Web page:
• Lovers of all things food can explore the city on a Local Tastes of the City walking tour. There are two to choose from - Little Italy and North Beach, or Chinatown - with local knowledge and all the food included in the price.
  • If you staying in the city for more than a few days and fancy getting into the countryside, consider taking a wine country tour to the Napa Valley, or an excursion to the picturesque enclave of Sausalito across the bay which offers the bonus of photo ops of the San Francisco skyline.

Best Happy Snap

San Francisco is incredibly photogenic, whether the sun is blazing or the fog is rolling in across the bay. It’s not always easy fitting them all into a tight schedule, but there are plenty of ways to capture the best of the city. Out top picks include the view from the top of the Coit Tower, which is close to the Embarcadero, and a fascinating structure to visit in its own right with panoramic views of the entire city and the coastline on offer. If you just have to have that photo of the Golden Gate Bridge, head to the wide open space of Chrissy Field to capture the iconic structure in all its glory.

Shopping And Souvenirs

Like any other major US city, San Francisco ticks all the boxes when it comes to shopping, boasting a lineup of world-renowned department stores, boutique shops, high-fashion and even a few outlet centres. For most visitors, however, it’s hard to get past the malls and shops on Union Square and lower Market Street. The social hub of the city, Union Square is also where you'll find top hotels, as well as wall-to-wall department stores including Macy’s and Saks, art galleries and fashion boutiques from high street to high end. Meanwhile the Westfield Centre on Market Street is a huge indoor mall, home to the prestigious Nordstrom department store and many boutiques.

Eating And Drinking

San Francisco is a city blessed with fine cuisine and plenty of diversity, with good food on virtually every street corner. Top areas to explore include North Beach, the city's Italian Quarter which is packed with cafes ideal for a caffeine hit or for just for hanging out. Chinatown’s Asian restaurants are hard to beat, especially dim sum which you can buy at a bargain price from the kitchen outlets which supply the city's restaurants. Just a few to put on your “must try” list include Mister Jiu’s in Chinatown, with an east meets west decor and traditional Cantonese food, the Liholiho Yacht Club, a polished bistro is part Hawaiian, part Californian, and part Chinese, the Mexican restaurant Cala, and California cuisine at the elegant Spruce.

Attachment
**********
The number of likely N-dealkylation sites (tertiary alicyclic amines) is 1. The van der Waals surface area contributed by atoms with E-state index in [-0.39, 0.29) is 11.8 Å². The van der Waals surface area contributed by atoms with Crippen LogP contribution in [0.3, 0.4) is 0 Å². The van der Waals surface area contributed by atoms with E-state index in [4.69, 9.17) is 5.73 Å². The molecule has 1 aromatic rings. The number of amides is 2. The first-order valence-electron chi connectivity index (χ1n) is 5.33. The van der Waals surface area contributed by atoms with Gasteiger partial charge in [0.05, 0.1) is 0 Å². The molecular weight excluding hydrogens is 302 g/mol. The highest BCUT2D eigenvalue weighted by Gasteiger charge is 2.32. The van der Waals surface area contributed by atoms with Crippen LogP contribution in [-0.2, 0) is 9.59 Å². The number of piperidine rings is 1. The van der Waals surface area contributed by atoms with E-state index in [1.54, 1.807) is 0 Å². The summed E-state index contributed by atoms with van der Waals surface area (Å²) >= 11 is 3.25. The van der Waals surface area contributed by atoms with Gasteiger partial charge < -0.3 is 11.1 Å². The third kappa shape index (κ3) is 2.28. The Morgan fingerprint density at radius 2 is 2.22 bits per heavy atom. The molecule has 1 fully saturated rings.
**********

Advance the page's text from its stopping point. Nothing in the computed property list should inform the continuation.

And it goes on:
Hot Tip

San Francisco is famous for its microclimates, so you will need to wear layers and be prepared to shed the layers throughout the day. The fog and sea breezes can see temperatures drop quickly, even in the height of summer, and the sun can come out at any moment taking them back up again. Light layers will ensure that you’re comfortable; also pack great walking shoes which can cope with the hilly terrain, and an umbrella.

Got An Emergency?

San Francisco Police: 911

Australian Consulate: +415-644-3620

Joanna Hall


  • 4
    Love It

    Posted by Sonia R on 9th Jan 2020

    My favourite city in America by far. But its expensive to stay there these days.

  • 5
    Best US City

    Posted by Neal Perry on 9th Jan 2020

    San Fran really has it all, from the trams and the hills to a vibrancy which is hard to match. And one of the things I love the most is how close it is to a variety of other cool places for Aussie tourists to hit up....Las Vegas, Lake Tahoe, and the Pacific coast down to LA......if you go to one city in 2020 make it the city by the bay

  • 4
    Great City

    Posted by Linda K on 9th Dec 2019

    I was there in October and I reckon the bad news was beat up. Like any US city you have to watch yourself expecially as a tourist. We had a fab time, saw all the sights and took Ubers everywhere. Highly recommend it.

  • 3
    Not So Great

    Posted by Charlie on 9th Dec 2019

    I was reading recently where there is a terrible problem with homeless people, the city being dirty and it not being safe. Not sure I would visit right now

  • 5
    Can't Wait To Return

    Posted by CliffHanger 99 on 9th Dec 2019

    I went here years ago, got off a cruise ship with my mother....would love to return and check out all the neighbourhoods and see the sights properly. Maybe for 2020?